Ratings - * * * ½
A man is murdered in the most gruesome of manners right in front of Mahatma Gandhi’s statue. This first scene from Ram Gopal Varma’s Rakht Charitra (Part 1) makes it clear as to what to expect in the biopic on the late Andhra Pradesh leader Paritala Ravi. In fact, as the film progresses one will have no doubt that this is the most violent film ever made in the history of Indian cinema.
In spite of that, Varma’s biopic is a powerful and hard hitting saga of revenge and power which, if you are able to excuse the violence, is also highly enjoyable because of the style of narration and top notch performances right from the lead actor to the support cast to the extras.
Pratap Ravi (Vivek Oberoi) returns to his village in Andhra Pradesh after his father (Rajendra Gupta) and brother (Sushant Singh) are killed by their own political party member after a conspiracy by the left hand of a party leader Nagamani Reddy (Srinivasa Rao Kota). Hence, a soft-hearted and non-violent person like Pratap is forced into the gruesome world of revenge.
From here on, it was no turning back for Pratap as he becomes the most feared person in the state by everyone but Reddy’s son Bhukka (Abhimanyu Singh), a devilish creature who is hell bent in settling scores with Pratap. During this time, Pratap gets an offer to enter politics from a filmstar turned political leader N T Rama Rao (Shatrughan Sinha).
Rakht Charitra is easily Varma’s better made films till date. He executes some out-of-the-box scenes, makes his actors deliver brilliant performances and most importantly makes sure that the focus and thrill doesn’t diminish even for a second.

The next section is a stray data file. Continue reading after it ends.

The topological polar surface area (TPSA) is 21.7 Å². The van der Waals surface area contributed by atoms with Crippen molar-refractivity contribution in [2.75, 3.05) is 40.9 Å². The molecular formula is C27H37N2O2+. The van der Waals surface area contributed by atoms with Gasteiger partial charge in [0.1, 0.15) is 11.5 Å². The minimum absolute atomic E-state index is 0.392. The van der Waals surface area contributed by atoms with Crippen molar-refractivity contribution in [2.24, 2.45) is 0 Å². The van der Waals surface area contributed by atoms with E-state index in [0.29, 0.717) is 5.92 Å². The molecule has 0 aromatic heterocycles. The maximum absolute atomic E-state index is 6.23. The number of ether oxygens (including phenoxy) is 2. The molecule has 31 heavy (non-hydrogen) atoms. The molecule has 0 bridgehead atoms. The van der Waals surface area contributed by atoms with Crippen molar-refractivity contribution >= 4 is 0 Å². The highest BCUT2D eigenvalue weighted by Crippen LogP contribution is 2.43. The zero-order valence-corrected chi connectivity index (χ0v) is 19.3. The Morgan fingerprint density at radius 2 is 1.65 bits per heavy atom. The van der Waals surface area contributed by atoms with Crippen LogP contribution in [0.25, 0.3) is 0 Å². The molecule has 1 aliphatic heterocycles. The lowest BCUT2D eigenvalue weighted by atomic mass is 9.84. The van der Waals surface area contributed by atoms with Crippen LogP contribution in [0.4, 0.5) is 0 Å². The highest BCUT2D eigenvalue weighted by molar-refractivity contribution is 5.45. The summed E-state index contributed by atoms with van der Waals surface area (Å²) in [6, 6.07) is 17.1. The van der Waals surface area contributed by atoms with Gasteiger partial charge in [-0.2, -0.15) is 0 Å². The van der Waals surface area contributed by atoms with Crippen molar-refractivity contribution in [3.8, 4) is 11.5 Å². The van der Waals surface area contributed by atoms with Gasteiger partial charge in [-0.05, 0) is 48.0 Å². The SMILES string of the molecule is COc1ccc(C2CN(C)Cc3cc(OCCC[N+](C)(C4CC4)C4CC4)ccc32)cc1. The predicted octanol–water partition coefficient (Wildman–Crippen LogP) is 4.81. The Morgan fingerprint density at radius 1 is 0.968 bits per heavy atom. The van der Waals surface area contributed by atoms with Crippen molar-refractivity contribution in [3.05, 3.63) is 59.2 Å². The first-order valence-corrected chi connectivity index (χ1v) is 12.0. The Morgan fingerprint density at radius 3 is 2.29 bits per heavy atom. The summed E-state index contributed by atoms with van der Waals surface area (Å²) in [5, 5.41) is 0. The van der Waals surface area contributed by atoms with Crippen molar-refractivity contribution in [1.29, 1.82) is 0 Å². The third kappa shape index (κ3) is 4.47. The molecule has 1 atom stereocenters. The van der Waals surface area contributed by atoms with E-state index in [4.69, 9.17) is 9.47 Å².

Varma is highly blessed with a watertight screenplay, which not only keeps the audience hooked to the screen but also narrates the tale while giving enough importance to the numerous characters. In addition, some powerful and impactful dialogues and unusual camera angles (so typical of RGV) create further impact. However, the background score deserves special mention which creatively gels with different types of scenes making the viewing more interesting.
Contrary to the subject, the film is rich in terms of music as well. Songs Khaul Khaul Ke and Sar Jo Uthega (both title songs) suit the mood of the film perfectly because of the lyrics and the powerful sound. The songs definitely have a repeat value.
The only drawback is the overuse or abuse of violence which could have been limited. People are killed in a manner never seen before on the Indian screen. In fact, some scenes (in the first half) might well twitch your belly muscles. This will clearly limit the film’s reach to a wider audience.
With Rakht Charitra, Vivek Oberoi proves he is one of the most talented young actors around. His portrayal of the central character forces one to applaud a magnificent effort that will surely increase his fan following. Easily one his best performances (if not the best).
If Vivek delights, Abhimanyu Singh shocks with a stellar act. In my personal opinion, I have never loved to hate a bad guy this much before. It is just unbelievable how a human can play a monster so effectively. As stated earlier, the rest of the supporting cast (Sushant Singh, Shatrughan Sinha, Srinivasa Rao Kota, Zarina Wahab, Ashwini Kalsekar, Radhika Apte, etc) aren’t behind either.
Despite a large number of plus points, the film will have a limited success at the box-office because of the subject and the overuse of violence. However, the way the film ends, it surely builds up excitement for its next part.